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This article was published on April 27, 2018

There is no consensus in the cryptocurrency community when it comes to journalistic standards

The whole Ethereum-Coindesk fiasco has started a much-needed conversation on ethics in cryptocurrency Journalism

There is no consensus in the cryptocurrency community when it comes to journalistic standards
Neer Varshney
Story by

Neer Varshney

Former TNW writer


The Ethereum community is furious after Coindesk, a major cryptocurrency publication, published an article on the controversial Ethereum proposal, EIP999.

Coindesk reported that the proposal has caused infighting among the Ethereum community and it might lead to a blockchain split soon.

This did not go well with the Ethereum community, especially with Ethereum’s co-founder Vitalik Buterin, who accused it of sensationalism.

A whole new debate on journalistic ethics was started after Buterin took to Twitter to criticize the publication.

Buterin further went on criticizing the publication in a series of tweets. He claimed that only one side of the story was included — and although one of Ethereum’s developed had replied to Coindesk’s request for answers, his response was excluded from the story.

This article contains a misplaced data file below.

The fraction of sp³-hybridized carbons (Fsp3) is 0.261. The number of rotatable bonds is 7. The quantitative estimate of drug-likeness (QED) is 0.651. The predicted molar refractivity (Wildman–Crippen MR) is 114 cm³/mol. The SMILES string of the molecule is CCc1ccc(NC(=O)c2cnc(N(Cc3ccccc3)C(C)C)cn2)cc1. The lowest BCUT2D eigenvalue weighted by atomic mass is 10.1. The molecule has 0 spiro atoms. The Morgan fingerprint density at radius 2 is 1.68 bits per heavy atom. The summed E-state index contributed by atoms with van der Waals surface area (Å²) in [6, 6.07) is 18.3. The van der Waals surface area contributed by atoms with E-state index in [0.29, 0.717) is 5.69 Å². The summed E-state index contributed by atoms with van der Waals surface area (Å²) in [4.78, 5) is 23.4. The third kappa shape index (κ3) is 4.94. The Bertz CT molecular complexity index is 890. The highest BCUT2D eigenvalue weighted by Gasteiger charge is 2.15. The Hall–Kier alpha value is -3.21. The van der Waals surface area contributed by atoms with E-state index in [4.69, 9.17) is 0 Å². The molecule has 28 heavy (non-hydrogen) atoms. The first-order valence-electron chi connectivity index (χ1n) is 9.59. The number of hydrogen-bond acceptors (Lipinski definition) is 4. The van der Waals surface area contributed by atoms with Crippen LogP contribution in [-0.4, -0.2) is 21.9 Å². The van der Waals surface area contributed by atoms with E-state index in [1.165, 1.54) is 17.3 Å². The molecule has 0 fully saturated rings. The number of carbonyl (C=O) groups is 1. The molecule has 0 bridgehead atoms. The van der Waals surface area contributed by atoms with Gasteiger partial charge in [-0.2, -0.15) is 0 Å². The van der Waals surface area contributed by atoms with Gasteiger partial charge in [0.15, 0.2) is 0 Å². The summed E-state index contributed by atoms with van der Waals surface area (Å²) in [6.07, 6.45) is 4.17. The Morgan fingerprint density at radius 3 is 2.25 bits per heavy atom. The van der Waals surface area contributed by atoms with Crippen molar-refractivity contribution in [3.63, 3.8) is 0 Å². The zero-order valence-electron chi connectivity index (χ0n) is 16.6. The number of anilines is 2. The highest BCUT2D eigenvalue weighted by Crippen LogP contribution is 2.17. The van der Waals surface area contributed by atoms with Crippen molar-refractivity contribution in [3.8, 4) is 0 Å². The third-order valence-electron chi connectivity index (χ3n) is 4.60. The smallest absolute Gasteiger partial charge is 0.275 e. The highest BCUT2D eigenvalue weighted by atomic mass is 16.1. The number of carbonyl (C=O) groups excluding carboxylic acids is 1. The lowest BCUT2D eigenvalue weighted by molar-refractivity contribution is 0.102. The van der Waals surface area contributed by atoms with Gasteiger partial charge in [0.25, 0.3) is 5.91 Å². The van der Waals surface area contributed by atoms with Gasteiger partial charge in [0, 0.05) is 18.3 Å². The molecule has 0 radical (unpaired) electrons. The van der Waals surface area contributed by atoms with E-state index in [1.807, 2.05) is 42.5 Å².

He asked if speed was in fact that more important to the publication than reporting the story accurately.

Not everyone however agrees with Buterin, and this has started a whole debate in the community on the standards of Journalism, and what is acceptable and what isn’t.

Buterin, for example, might be very critical of the fee charged by the publication for its conference, calling it “rent-seeking”, but Bitcoin developer Peter Todd believes that such fees allow the publications to pay for their journalism in the first place, and is therefore justified.

Buterin also retweeted Tim Swanson, co-founder of PostOakLabs, who accused the publication of being complicit in not publicly disclosing if any writer has a vested interest in the coins they write about.

But even here, Buterin received a rebuttal from Changpeng Zhao, CEO of Binance, to whom it does not make any sense for Journalists to be forbidden from investing in cryptocurrencies.

He further added that in future, he will in fact prefer to only accept media interview requests from Journalists who ‘HODL’ some cryptocurrency themselves.

Kyle Torpey, a cryptocurrency Journalist, and Todd were also critical of Buterin calling out the publication for being ‘recklessly complicit in enabling giveaway scams’, when they just saw it as an honest mistake any journalist could make.

The publications require funding to run, but where that funding comes from affects the journalism they do.

Given how divided the community is on the appropriate journalistic standards based on one article — there’s no wonder we can’t come on a consensus for what ethical journalism would ideally mean.


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